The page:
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Stroke causes cell death but also birth and migration of new neurons within sites of ischemic damage. The cellular environment that induces neuronal regeneration and migration after stroke has not been defined. We have used a model of long-distance migration of newly born neurons from the subventricular zone to cortex after stroke to define the cellular cues that induce neuronal regeneration after CNS injury. Mitotic, genetic, and viral labeling and chemokine/growth factor gain- and loss-of-function studies show that stroke induces neurogenesis from a GFAP-expressing progenitor cell in the subventricular zone and migration of newly born neurons into a unique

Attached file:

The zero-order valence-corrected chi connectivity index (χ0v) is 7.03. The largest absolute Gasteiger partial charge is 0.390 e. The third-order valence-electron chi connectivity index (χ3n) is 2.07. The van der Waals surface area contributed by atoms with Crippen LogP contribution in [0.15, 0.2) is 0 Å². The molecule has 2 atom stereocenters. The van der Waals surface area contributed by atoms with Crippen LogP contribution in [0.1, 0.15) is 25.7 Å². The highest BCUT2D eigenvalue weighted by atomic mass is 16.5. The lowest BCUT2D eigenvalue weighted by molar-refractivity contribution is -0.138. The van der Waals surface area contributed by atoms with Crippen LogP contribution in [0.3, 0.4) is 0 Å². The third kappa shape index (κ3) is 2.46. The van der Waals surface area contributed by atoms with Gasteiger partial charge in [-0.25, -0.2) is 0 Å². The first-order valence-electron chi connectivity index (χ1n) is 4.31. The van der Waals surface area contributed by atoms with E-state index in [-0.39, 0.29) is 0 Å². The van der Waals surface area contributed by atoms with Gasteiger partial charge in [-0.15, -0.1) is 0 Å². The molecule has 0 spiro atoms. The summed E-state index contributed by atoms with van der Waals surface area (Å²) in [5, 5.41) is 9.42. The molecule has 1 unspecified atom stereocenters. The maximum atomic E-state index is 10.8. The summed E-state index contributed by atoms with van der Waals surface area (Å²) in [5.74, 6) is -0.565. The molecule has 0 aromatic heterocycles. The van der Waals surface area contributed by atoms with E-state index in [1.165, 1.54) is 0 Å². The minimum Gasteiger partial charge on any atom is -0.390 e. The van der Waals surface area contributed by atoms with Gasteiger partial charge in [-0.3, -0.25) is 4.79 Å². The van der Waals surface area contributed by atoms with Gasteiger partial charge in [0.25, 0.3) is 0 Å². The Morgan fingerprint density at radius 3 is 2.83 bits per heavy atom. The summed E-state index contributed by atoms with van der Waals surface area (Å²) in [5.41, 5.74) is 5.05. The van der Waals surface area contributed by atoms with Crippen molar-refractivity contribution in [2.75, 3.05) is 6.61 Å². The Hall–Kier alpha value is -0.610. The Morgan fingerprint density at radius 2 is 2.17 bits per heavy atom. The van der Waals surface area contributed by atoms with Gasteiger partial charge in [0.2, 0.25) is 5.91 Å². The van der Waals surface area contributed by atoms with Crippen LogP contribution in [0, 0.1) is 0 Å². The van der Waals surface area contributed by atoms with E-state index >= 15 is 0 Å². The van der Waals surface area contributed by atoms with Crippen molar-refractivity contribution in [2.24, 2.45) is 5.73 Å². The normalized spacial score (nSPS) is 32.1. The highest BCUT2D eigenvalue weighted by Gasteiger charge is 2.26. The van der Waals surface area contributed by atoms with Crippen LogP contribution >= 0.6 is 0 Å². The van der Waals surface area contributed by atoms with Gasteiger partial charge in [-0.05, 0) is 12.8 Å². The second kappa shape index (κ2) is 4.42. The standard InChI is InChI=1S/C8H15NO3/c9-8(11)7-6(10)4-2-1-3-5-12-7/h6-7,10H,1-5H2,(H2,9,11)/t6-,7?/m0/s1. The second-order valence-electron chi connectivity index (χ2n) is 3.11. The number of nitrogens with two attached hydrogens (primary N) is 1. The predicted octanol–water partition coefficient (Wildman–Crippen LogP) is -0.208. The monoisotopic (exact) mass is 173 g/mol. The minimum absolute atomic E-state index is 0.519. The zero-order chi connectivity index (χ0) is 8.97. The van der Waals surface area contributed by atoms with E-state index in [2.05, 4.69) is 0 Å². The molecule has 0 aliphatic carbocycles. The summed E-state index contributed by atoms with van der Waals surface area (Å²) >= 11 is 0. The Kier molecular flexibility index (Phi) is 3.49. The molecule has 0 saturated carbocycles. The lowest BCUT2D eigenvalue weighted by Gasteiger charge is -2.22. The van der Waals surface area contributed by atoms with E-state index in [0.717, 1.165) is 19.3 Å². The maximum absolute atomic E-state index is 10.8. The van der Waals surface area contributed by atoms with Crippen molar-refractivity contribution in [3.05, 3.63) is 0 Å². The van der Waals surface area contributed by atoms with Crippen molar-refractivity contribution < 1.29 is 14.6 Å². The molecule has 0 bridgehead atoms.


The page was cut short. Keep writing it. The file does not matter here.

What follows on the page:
neurovascular niche in peri-infarct cortex. Within this neurovascular niche, newly born, immature neurons closely associate with the remodeling vasculature. Neurogenesis and angiogenesis are causally linked through vascular production of stromal-derived factor 1 (SDF1) and angiopoietin 1 (Ang1). Furthermore, SDF1 and Ang1 promote post-stroke neuroblast migration and behavioral recovery. These experiments define a novel brain environment for neuronal regeneration after stroke and identify molecular mechanisms that are shared between angiogenesis and neurogenesis during functional recovery from brain injury.